“How do we bridge those spaces to come to a place of community and goodwill and conflict resolution?” he says. “In spite of being devastated by all the information out there I still have hope we can do things differently.”

@tyler_harper |

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Damian John holds a painting he recently completed of his grandmother. John will be exploring reconciliation through art during an event for BC Culture Days. Photo: Tyler Harper

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Outdoor art in a concrete jungle – Excalibur Online



Shaughn Clutchey | Arts Editor

Featured Image: Liz Magor’s “Keep” is located in the Central Square courtyard.
Photo Credit: Excalibur

Between Vari Hall and the Behavioural Sciences building is a set of three stone blocks. Two are made of concrete, and between them is a smaller piece of black cambrian granite. 

Inconspicuous in form and inviting as a spot to lean or sit between classes, these blocks are not remnants of ongoing construction or a sort of chic patio furniture. As a unit, these blocks are titled “Noire Solaire, Basse” and were commissioned by Canadian sculptor Jocelyne Alloucherie in 1993. 

Jocelyne Alloucherie’s “Noire Solaire, Basse” is located between Vari Hall and the Behavioural Sciences building. (Photo Credit: Excalibur)

“Noire Solaire, Basse” is just one installation in a collection of vibrant outdoor sculptures located across the York campus. 

Although York began collecting sculptures as part of a campus beautification initiative in the early 1970s, new relevance has been given to this outdoor art collection in light of the cultural shift influenced by the COVID-19 pandemic. Modes of art consumption are changing—galleries, theatres, and other venues that have traditionally allowed for a direct, in-person relationship between art and audience can no longer operate in a traditional manner. 

Allyson Adley is the collection and education assistant at the Art Gallery of York University (AGYU). With much of York’s campus being closed this semester, Adley agrees that the importance of this collection has increased as a reminder of campus community and culture. 

“Engaging with artworks outdoors can be a meditative experience,” Adley explains. It can “provide students with an opportunity to slow down and practice mindfulness by observing the artworks and their relationship to the surrounding landscape and architecture.”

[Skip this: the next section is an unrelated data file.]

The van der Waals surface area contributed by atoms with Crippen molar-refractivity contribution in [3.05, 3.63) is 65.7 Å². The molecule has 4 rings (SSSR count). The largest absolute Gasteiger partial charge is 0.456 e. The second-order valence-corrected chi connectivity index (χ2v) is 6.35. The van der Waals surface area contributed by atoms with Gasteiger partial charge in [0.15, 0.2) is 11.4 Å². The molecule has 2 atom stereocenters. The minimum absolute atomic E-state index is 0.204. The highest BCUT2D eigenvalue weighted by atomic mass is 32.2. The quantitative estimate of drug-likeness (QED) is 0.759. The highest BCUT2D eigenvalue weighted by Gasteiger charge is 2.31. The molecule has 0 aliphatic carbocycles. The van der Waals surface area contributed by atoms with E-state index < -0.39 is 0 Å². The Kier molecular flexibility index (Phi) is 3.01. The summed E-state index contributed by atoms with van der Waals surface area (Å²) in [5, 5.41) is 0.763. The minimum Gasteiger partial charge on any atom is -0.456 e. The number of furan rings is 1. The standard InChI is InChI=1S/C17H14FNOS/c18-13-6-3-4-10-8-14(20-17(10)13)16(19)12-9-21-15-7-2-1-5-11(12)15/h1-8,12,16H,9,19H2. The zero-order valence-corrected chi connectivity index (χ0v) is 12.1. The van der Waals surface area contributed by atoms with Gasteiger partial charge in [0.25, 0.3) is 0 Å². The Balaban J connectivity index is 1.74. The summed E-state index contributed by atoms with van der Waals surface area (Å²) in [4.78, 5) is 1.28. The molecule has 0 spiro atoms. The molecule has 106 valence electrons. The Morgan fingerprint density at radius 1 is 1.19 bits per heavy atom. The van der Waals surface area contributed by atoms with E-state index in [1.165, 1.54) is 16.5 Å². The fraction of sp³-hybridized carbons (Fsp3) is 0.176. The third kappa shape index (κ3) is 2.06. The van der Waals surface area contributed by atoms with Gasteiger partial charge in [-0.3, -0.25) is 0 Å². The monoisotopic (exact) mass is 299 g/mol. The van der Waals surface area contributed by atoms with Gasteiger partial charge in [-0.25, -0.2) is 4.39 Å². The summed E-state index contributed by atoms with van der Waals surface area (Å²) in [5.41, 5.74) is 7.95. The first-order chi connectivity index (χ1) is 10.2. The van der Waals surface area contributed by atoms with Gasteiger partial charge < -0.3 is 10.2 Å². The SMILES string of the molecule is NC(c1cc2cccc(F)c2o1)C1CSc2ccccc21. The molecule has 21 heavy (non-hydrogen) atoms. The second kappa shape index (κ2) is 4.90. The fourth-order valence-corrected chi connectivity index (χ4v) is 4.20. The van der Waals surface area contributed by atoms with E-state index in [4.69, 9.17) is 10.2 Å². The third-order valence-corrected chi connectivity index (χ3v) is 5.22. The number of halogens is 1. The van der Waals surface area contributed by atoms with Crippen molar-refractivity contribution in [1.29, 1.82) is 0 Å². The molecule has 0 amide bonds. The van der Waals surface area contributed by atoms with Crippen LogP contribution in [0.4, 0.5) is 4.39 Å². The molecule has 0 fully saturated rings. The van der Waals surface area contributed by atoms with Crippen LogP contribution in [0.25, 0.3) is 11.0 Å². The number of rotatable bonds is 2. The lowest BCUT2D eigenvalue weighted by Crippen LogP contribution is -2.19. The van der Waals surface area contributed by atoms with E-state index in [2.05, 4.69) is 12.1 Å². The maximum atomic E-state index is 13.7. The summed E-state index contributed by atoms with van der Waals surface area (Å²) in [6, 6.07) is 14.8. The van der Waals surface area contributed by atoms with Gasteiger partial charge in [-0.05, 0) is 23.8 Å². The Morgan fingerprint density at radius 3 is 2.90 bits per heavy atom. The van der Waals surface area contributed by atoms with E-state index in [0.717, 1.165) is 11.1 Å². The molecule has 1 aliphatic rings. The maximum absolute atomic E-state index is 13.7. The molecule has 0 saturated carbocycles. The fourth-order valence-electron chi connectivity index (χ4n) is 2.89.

A third-year environmental studies student at York, who wishes to remain anonymous, agrees. “I love the idea of having art exhibits on campus,” they say. “It’s important to have art that can inspire or present the opportunity to admire creativity in normally bland areas.”

Mark Di Suvero’s “Sticky Wicket” is located near the Atkinson building. (Photo Credit: Excalibur)

Adley iterates that completing a self-guided tour is a useful way to explore the collection. It is also an opportunity to acquaint or reacquaint with campus. 

“Following a self guided tour is an excellent way to get to know the campus and explore our outdoor collection,” Adley says. 

Adley adds: “Although the tour can provide information about the artist’s interests and motivations behind the creation of a given work, students are encouraged to consider their own personal responses. What comes to mind when standing next to a work? How does the work make you feel? Instead of relying on prescribed interpretations, can you bring your own perspectives into your process of meaning making and trust your own instincts and insights?”

These interpretations and perspectives can be related to the culture and society COVID-19 has created. 

One piece that stands out in this regard is Liz Magor’s “Keep,” conveying the idea of a natural retreat, particularly as a last resource. “Keep” consists of a bronze cast of a willow tree trunk with a rubber sleeping bag protruding from one end. 

Liz Magor’s “Keep” is located in the Central Square courtyard. (Courtesy of AGYU)

“The piece speaks of the need to escape from densely inhabited urban settings and find refuge in nature,” Adley explains . 

“I think in the current climate and context of the pandemic, social distancing and isolation has not been freely chosen but rather encouraged in communities across the world in an effort to protect people’s health and slow the spread of the virus.”